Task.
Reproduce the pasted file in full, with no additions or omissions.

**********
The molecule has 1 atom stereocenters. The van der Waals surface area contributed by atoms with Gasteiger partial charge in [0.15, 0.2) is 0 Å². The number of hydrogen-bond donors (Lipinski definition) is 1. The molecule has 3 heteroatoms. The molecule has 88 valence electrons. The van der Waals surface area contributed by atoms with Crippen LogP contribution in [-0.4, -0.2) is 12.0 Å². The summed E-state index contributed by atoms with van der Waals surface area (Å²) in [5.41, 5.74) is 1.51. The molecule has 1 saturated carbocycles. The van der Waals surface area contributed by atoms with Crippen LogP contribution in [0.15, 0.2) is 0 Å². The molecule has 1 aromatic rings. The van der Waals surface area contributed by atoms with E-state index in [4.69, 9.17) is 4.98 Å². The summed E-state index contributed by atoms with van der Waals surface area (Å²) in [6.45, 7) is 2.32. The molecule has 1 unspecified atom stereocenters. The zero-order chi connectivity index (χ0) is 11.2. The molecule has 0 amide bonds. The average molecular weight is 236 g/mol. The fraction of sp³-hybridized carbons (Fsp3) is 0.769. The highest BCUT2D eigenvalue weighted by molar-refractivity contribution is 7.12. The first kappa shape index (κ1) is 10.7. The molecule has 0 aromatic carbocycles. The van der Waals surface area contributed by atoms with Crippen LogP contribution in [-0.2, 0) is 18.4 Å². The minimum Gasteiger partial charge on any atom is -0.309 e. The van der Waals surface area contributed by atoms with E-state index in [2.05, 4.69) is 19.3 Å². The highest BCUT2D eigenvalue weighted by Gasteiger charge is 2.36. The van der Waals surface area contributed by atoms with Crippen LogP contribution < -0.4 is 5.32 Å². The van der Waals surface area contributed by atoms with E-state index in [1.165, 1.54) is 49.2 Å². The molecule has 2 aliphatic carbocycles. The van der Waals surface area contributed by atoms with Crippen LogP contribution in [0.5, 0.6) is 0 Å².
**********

The molecule has 1 atom stereocenters. The van der Waals surface area contributed by atoms with Gasteiger partial charge in [0.15, 0.2) is 0 Å². The number of hydrogen-bond donors (Lipinski definition) is 1. The molecule has 3 heteroatoms. The molecule has 88 valence electrons. The van der Waals surface area contributed by atoms with Crippen LogP contribution in [-0.4, -0.2) is 12.0 Å². The summed E-state index contributed by atoms with van der Waals surface area (Å²) in [5.41, 5.74) is 1.51. The molecule has 1 saturated carbocycles. The van der Waals surface area contributed by atoms with Crippen LogP contribution in [0.15, 0.2) is 0 Å². The molecule has 1 aromatic rings. The van der Waals surface area contributed by atoms with E-state index in [4.69, 9.17) is 4.98 Å². The summed E-state index contributed by atoms with van der Waals surface area (Å²) in [6.45, 7) is 2.32. The molecule has 1 unspecified atom stereocenters. The zero-order chi connectivity index (χ0) is 11.2. The molecule has 0 amide bonds. The average molecular weight is 236 g/mol. The fraction of sp³-hybridized carbons (Fsp3) is 0.769. The highest BCUT2D eigenvalue weighted by molar-refractivity contribution is 7.12. The first kappa shape index (κ1) is 10.7. The molecule has 0 aromatic carbocycles. The van der Waals surface area contributed by atoms with Crippen LogP contribution in [-0.2, 0) is 18.4 Å². The minimum Gasteiger partial charge on any atom is -0.309 e. The van der Waals surface area contributed by atoms with E-state index in [2.05, 4.69) is 19.3 Å². The highest BCUT2D eigenvalue weighted by Gasteiger charge is 2.36. The van der Waals surface area contributed by atoms with Crippen LogP contribution < -0.4 is 5.32 Å². The van der Waals surface area contributed by atoms with E-state index in [1.165, 1.54) is 49.2 Å². The molecule has 2 aliphatic carbocycles. The van der Waals surface area contributed by atoms with Crippen LogP contribution in [0.5, 0.6) is 0 Å².